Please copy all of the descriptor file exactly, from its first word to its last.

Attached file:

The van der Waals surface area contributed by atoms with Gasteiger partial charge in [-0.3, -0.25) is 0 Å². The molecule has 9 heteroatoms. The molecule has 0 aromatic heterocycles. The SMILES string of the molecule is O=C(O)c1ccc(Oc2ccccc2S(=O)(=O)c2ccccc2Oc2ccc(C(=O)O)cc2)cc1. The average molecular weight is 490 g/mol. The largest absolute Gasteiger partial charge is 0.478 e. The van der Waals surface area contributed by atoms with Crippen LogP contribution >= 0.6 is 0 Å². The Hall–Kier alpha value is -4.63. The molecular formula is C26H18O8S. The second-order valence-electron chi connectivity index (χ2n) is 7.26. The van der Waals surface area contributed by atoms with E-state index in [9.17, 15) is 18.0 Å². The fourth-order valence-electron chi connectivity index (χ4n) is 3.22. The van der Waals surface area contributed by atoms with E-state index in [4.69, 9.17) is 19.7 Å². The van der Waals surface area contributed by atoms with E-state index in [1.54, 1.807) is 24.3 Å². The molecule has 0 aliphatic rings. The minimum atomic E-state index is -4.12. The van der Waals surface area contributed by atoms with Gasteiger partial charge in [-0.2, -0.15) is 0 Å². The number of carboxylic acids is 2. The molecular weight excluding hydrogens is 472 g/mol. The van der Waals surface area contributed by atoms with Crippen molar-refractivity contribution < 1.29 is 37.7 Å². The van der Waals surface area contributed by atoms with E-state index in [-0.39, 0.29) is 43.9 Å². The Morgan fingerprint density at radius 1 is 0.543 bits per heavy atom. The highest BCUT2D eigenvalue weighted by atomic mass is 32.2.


The van der Waals surface area contributed by atoms with Gasteiger partial charge in [-0.3, -0.25) is 0 Å². The molecule has 9 heteroatoms. The molecule has 0 aromatic heterocycles. The SMILES string of the molecule is O=C(O)c1ccc(Oc2ccccc2S(=O)(=O)c2ccccc2Oc2ccc(C(=O)O)cc2)cc1. The average molecular weight is 490 g/mol. The largest absolute Gasteiger partial charge is 0.478 e. The van der Waals surface area contributed by atoms with Crippen LogP contribution >= 0.6 is 0 Å². The Hall–Kier alpha value is -4.63. The molecular formula is C26H18O8S. The second-order valence-electron chi connectivity index (χ2n) is 7.26. The van der Waals surface area contributed by atoms with E-state index in [9.17, 15) is 18.0 Å². The fourth-order valence-electron chi connectivity index (χ4n) is 3.22. The van der Waals surface area contributed by atoms with E-state index in [4.69, 9.17) is 19.7 Å². The van der Waals surface area contributed by atoms with E-state index in [1.54, 1.807) is 24.3 Å². The molecule has 0 aliphatic rings. The minimum atomic E-state index is -4.12. The van der Waals surface area contributed by atoms with Gasteiger partial charge in [-0.2, -0.15) is 0 Å². The number of carboxylic acids is 2. The molecular weight excluding hydrogens is 472 g/mol. The van der Waals surface area contributed by atoms with Crippen molar-refractivity contribution < 1.29 is 37.7 Å². The van der Waals surface area contributed by atoms with E-state index in [-0.39, 0.29) is 43.9 Å². The Morgan fingerprint density at radius 1 is 0.543 bits per heavy atom. The highest BCUT2D eigenvalue weighted by atomic mass is 32.2.